from the sure-beats-dialup dept.
The Marea cable's new "open" design allows it to evolve with technology, ensuring the highest performance for users now and well into the future, even as the global population of internet users grows. And make no mistake, the demand is growing. Just think of the many high-bandwidth applications and content you use today such as Skype and Facebook Live, and the volume of streaming videos, movies and music consumed daily. This ability to interoperate with many different kinds of networking equipment brings significant benefits including lower costs and easier equipment upgrades, leading to faster growth in bandwidth rates.
Completed in less than two years — nearly three times faster than is typical — Marea is a powerful example of the important role the private sector has to play in connecting the world. It also set a new standard for subsea cables because it is designed to meet today's demand and evolve with the progress of tomorrow, allowing companies offering digital services to be better equipped to handle cross-border internet traffic, which is expected to increase eightfold by 2025.
Elsewhere, Google and Facebook last year partnered on a new submarine cable project between Los Angeles and Hong Kong, while a new Google-backed transpacific internet cable from Japan to Oregon opened for business. Earlier this year, Google revealed it was also backing Indigo, a new undersea cable between Asia and Australia.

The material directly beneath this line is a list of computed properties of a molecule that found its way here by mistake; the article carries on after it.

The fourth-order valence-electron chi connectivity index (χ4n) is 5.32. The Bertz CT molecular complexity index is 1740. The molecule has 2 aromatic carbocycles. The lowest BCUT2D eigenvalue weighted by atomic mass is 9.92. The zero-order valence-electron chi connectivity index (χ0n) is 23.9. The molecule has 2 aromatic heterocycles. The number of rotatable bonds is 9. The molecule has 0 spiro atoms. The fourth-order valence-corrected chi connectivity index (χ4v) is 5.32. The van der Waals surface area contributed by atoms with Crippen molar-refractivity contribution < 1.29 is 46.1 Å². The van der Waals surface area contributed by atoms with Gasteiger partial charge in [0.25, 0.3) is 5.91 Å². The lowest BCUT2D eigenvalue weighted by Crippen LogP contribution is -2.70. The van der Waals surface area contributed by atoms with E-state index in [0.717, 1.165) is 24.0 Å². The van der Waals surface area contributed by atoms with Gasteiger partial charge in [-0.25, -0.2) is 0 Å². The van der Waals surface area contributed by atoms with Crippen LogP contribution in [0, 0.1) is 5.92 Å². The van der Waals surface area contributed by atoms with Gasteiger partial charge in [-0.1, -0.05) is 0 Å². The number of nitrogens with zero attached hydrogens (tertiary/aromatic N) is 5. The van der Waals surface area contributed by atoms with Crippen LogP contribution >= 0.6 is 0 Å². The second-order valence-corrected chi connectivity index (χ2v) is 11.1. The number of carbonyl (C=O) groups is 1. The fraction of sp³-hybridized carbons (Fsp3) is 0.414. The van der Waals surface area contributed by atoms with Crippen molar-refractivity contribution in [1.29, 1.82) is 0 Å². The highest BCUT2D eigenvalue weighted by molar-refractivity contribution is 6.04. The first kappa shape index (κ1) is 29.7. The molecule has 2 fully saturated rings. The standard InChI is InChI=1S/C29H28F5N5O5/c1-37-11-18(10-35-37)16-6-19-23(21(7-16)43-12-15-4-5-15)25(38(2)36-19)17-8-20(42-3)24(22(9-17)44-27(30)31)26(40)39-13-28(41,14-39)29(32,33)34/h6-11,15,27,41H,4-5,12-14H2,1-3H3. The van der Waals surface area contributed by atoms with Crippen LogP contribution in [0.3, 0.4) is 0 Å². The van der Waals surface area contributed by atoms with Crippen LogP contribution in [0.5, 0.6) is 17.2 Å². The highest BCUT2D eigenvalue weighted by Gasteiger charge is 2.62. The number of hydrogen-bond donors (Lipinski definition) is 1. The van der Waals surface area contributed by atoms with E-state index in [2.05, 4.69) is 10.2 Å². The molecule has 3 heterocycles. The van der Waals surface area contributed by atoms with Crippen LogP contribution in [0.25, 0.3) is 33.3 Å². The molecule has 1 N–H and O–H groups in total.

It was no surprise to learn that Amazon — a competitor in the cloud services space alongside Google and Microsoft — made its first major subsea cable investment last year when it plowed money into the transpacific Hawaiki cable, which should improve latency for Amazon Web Services (AWS) users in Australia and New Zealand.
[...] Though the cable should help bring greater speeds to connections between North America and Europe, it may also have a knock-on effect for Asia and Africa, which are connected via the same landmass.
The UK's most senior military officer has warned of a new threat posed by Russia to communications and internet cables that run under the sea. Air Chief Marshal Sir Stuart Peach, the chief of the defence staff, said Britain and Nato needed to prioritise protecting the lines of communication. He said it would be an "immediately and potentially catastrophic" hit to the economy if they were cut or disrupted.
The cables criss-cross the seabed, connecting up countries and continents. [...] Speaking to the Royal United Services Institute defence think tank, Sir Stuart said the vulnerability of undersea lines posed a "new risk to our way of life".
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